The United States Supreme Court (SCOTUS) has again overturned the Kansas Supreme Court, after vacating a decision that would have made prosecuting illegal aliens for identity theft much more difficult.
In 2017 the Kansas Supreme Court overturned the convictions of three men in Johnson County who listed other people’s social security numbers on their tax withholding forms. The court determined that, because federal law disallows using any information “contained” in an I-9 (a work eligibility form) for a criminal prosecution, the same information on a W-4 or K-4 tax withholding form likewise could not be used — something about which Justice Samuel Alito, writing for the majority, seemed incredulous.
“The theory that no information placed on an I-9 could ever be used by any entity or person for any reason … is contrary to standard English usage,” he wrote. “A tangible object can be ‘contained in’ only one place at any point in time, but information may be ‘contained in’ many different places.”
All nine justices agreed that Kansas law did not bar the prosecutions for identity theft, but four, Justices Stephen Bryer, Sonia Sotomayor, Elena Kagan, and Ruth Bader Ginsburg, dissented on an issue of preemption — making the decision technically 5-4. In their dissent, they said the policing of work authorization comes under federal jurisdiction.
This is not the first high-profile case the Kansas Supreme Court has had overturned in recent years.
In 2006, 2013 — and most notably in 2016 — SCOTUS overturned cases in which the Kansas Court had set aside death sentences. The 2016 case involved the Carr brothers who went on a shooting spree in Wichita in 2002, killing five people and a dog, and severely injuring two others, and were eventually sentenced to death.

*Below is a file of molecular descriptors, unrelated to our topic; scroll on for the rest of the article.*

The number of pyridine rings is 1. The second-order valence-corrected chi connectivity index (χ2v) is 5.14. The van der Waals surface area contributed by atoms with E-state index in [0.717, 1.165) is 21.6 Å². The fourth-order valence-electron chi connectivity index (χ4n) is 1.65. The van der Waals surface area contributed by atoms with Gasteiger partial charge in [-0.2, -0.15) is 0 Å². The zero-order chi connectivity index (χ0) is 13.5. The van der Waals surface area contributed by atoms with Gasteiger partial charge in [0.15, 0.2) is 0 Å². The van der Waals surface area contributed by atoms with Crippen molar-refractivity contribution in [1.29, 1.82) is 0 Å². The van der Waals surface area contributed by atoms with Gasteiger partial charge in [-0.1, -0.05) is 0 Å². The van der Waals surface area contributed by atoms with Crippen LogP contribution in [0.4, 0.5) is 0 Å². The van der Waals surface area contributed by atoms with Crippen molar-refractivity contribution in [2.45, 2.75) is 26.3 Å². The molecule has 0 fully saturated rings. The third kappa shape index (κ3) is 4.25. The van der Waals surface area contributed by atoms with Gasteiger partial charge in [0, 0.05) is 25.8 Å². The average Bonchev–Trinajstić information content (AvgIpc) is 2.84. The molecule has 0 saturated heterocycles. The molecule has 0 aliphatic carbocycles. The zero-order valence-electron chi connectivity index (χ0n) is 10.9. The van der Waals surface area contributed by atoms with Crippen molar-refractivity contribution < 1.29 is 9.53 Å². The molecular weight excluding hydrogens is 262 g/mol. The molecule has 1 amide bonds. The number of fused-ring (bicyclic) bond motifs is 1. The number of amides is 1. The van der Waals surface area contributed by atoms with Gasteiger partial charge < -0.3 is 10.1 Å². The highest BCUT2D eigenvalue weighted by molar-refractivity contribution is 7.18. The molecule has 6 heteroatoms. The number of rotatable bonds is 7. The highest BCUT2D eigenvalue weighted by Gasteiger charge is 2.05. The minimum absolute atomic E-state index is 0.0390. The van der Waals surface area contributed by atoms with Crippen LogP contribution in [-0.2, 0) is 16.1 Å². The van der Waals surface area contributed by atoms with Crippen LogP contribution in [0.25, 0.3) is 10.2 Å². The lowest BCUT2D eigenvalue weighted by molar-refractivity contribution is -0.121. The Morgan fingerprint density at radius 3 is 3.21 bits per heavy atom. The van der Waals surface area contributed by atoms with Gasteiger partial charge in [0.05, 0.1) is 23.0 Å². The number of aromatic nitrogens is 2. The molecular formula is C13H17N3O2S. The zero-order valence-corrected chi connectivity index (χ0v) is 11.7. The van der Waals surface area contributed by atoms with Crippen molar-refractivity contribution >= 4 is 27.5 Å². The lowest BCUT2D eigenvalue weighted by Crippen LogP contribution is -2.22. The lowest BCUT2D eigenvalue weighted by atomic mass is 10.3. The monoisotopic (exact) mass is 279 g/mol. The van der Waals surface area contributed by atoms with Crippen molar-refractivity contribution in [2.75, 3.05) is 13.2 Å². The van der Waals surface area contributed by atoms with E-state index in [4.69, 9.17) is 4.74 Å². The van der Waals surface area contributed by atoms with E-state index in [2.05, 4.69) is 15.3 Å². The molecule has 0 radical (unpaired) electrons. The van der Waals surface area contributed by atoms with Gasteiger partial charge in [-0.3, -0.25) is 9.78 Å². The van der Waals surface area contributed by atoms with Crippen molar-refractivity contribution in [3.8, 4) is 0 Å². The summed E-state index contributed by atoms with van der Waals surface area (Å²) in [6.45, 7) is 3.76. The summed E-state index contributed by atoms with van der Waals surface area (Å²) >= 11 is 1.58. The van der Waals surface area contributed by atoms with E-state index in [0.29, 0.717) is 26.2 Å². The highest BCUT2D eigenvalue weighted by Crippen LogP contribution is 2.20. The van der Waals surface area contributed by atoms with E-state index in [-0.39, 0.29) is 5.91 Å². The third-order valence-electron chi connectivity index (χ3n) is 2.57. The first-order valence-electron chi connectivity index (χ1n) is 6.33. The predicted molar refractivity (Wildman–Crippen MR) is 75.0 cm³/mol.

The Kansas Supreme Court is unique in the nation in that it’s members are not confirmed by the state Senate but are effectively chosen by members of the state bar association. As Governor Sam Brownback said in his 2016 State of the State address, “Kansas is the only state in the country where the selection of supreme court justices is controlled by a handful of lawyers.”
In Kansas, a nine-member commission, consisting of five attorneys and four citizens sends three names to the governor, who then appoints one of the three — with no confirmation vote by the senate required.
Most states follow the federal model, in which the chief executive appoints a justice and the senate gives “advice and consent.”
In recent years, the Kansas Legislature changed that process for appellate court judges, following the federal model. But because the appointment process for the high court is set in the Kansas Constitution, the process is much more difficult.
However, with the retirement of Justice Lee Johnson, Kansas Legislators say the time for a constitutional amendment to bring Kansas in line with the federal procedure is nigh.
State Senator Caryn Tyson, (R-Parker), said last year the Senate voted to pull such an amendment out of committee.
“The last day of the 2019 session, 28 senators voted to pull SCR 1610 out of committee, bypassing the committee process,” Tyson said. “The SCR would allow Kansas voters a chance to amend our State Constitution to provide senate oversight on supreme court justices. The senate needs to debate and pass SCR 1610 so that the House can take action.
“It was demonstrated last year how important this step is when the Governor’s nominee for appellate court judge did not receive one ‘Yes’ from the senate during the appointment process. If Senate oversight had not been changed in statute a few years prior, the person would have been appointed a judge based on the Governor’s recommendation. This change needs to be made for supreme court justice appointments also.”
Senator Richard Hilderbrand, (R-Baxter Springs) agreed.
“This recent case where the Kansas State Supreme Court was overturned by SCOTUS only confirms that Senate confirmation needs to be added to the process of appointing (judges) to a lifetime appointment,” he said.